PATERSON, NJ – Paterson Public Schools ranked among New Jersey’s “underachievers” in terms of providing breakfast to students who live below poverty levels, according to a study released by an advocacy group on Tuesday.

Although 20,879 Paterson students were eligible for the free breakfasts, just 5,691 of them were getting the meals as of March 2012, according to the report by Advocates for Children of New Jersey. The city school district would be eligible for almost $5 million in federal funding to pay for the breakfasts if every eligible child were getting the food, the report said.

Local education officials are well aware of the problem. This year, Paterson Public Schools launched a pilot program at Schools 8 and 9 under which students would be provided breakfast in their classrooms after the start of the school day.

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“As you know the district is moving ahead with a pilot “Breakfast After the Bell” program for this very reason,’’ said spokeswoman Terry Corallo. “We are aware that our ‘before school’ breakfast participation numbers are low because many children simply do not show up to take advantage of the current program. By serving breakfast in the classroom, we will reach many more children and provide them with a nutritional start to their educational day.”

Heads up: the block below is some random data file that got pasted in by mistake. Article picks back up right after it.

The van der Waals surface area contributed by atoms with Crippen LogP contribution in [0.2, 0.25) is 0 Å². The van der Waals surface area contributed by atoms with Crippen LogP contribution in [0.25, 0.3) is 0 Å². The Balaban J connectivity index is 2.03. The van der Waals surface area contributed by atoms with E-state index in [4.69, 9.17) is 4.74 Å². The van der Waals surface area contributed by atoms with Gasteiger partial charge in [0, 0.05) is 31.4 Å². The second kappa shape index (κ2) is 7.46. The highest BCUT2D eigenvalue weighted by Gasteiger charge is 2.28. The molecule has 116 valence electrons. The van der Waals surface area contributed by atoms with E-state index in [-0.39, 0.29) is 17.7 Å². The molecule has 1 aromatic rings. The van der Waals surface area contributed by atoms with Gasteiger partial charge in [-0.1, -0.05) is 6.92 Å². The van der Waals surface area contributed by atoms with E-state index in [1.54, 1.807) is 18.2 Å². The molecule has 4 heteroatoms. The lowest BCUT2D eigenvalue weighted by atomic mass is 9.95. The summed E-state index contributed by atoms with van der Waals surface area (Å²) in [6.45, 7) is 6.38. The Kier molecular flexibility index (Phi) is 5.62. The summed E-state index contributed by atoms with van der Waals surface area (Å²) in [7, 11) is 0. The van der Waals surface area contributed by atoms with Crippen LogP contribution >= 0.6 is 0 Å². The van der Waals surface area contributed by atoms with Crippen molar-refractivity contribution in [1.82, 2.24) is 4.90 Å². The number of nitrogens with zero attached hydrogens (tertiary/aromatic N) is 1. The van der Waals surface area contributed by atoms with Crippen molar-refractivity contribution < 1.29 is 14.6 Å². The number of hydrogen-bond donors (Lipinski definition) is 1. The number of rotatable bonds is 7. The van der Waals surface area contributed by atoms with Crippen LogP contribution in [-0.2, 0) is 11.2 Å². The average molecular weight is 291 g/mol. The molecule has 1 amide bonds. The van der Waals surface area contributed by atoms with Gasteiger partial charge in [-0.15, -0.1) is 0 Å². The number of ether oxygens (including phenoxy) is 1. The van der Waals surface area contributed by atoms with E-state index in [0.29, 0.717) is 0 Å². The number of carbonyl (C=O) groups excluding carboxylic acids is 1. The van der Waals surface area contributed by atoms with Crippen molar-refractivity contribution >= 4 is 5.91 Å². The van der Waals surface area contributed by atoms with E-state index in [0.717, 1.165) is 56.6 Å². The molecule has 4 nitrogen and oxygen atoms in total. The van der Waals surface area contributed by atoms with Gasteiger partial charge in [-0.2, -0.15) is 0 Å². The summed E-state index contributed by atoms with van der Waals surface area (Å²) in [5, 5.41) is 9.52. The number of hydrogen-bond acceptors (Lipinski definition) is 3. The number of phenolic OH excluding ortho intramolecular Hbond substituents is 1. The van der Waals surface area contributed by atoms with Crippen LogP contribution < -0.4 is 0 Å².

The district plans to expand the program to other schools in coming months, according to Corallo.

The Advocates for Children report said the “Breakfast After the Bell” program had helped boost participation in the federal nutrition program in many districts around the state. The report said the number of children in New Jersey participating in the program had increased by 21 percent from October 2010 to March 2012.

Community Charter School of Paterson was ranked tops in the state with 90 percent of its eligible students getting breakfasts through the program. Meanwhile, Passaic and Garfield were listed among the high-poverty areas that had made significant progress in boosting the number of students getting the subsidized breakfasts.

Under the program, children in a family of four that earns less than $30,000 are eligible for free breakfasts, while students in families with incomes between $30,000 and $42,000 are eligible for reduced price meals.

Paterson School Board member Jonathan Hodges said he wanted to know how many of the eligible children in the district were getting breakfast from their families before school and how many “are coming to school hungry.’’